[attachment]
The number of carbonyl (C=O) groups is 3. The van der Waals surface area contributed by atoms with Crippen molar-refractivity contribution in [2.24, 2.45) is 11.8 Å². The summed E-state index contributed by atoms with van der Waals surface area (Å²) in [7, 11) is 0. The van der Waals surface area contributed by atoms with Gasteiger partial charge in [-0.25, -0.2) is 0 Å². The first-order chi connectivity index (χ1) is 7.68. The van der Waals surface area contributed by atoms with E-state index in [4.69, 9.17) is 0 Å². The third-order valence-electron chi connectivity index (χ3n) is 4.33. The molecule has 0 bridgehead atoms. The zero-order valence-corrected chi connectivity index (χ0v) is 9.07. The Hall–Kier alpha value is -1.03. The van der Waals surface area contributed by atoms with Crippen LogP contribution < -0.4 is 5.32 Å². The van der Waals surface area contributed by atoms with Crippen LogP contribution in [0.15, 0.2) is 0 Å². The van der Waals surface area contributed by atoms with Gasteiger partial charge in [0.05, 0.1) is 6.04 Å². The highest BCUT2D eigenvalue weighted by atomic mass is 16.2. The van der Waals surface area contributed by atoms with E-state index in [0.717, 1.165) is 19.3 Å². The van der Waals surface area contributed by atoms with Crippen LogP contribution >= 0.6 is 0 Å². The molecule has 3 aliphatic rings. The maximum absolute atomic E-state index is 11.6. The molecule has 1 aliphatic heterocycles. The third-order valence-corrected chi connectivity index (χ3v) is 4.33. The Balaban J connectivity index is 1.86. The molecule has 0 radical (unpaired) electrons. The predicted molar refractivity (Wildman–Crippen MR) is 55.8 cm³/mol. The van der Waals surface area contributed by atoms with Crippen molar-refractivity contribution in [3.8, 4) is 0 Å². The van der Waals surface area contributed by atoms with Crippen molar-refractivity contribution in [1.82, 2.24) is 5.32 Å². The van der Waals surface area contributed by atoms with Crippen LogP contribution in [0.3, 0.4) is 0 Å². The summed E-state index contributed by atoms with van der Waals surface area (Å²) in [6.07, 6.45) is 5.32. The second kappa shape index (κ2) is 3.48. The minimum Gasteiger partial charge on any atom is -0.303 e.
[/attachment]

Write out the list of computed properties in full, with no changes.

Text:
The number of carbonyl (C=O) groups is 3. The van der Waals surface area contributed by atoms with Crippen molar-refractivity contribution in [2.24, 2.45) is 11.8 Å². The summed E-state index contributed by atoms with van der Waals surface area (Å²) in [7, 11) is 0. The van der Waals surface area contributed by atoms with Gasteiger partial charge in [-0.25, -0.2) is 0 Å². The first-order chi connectivity index (χ1) is 7.68. The van der Waals surface area contributed by atoms with E-state index in [4.69, 9.17) is 0 Å². The third-order valence-electron chi connectivity index (χ3n) is 4.33. The molecule has 0 bridgehead atoms. The zero-order valence-corrected chi connectivity index (χ0v) is 9.07. The Hall–Kier alpha value is -1.03. The van der Waals surface area contributed by atoms with Crippen LogP contribution < -0.4 is 5.32 Å². The van der Waals surface area contributed by atoms with Crippen LogP contribution in [0.15, 0.2) is 0 Å². The van der Waals surface area contributed by atoms with Gasteiger partial charge in [0.05, 0.1) is 6.04 Å². The highest BCUT2D eigenvalue weighted by atomic mass is 16.2. The van der Waals surface area contributed by atoms with E-state index in [0.717, 1.165) is 19.3 Å². The van der Waals surface area contributed by atoms with Crippen LogP contribution >= 0.6 is 0 Å². The molecule has 3 aliphatic rings. The maximum absolute atomic E-state index is 11.6. The molecule has 1 aliphatic heterocycles. The third-order valence-corrected chi connectivity index (χ3v) is 4.33. The Balaban J connectivity index is 1.86. The molecule has 0 radical (unpaired) electrons. The predicted molar refractivity (Wildman–Crippen MR) is 55.8 cm³/mol. The van der Waals surface area contributed by atoms with Crippen molar-refractivity contribution in [3.8, 4) is 0 Å². The van der Waals surface area contributed by atoms with Crippen molar-refractivity contribution in [1.82, 2.24) is 5.32 Å². The van der Waals surface area contributed by atoms with Crippen LogP contribution in [0.3, 0.4) is 0 Å². The summed E-state index contributed by atoms with van der Waals surface area (Å²) in [6.07, 6.45) is 5.32. The second kappa shape index (κ2) is 3.48. The minimum Gasteiger partial charge on any atom is -0.303 e.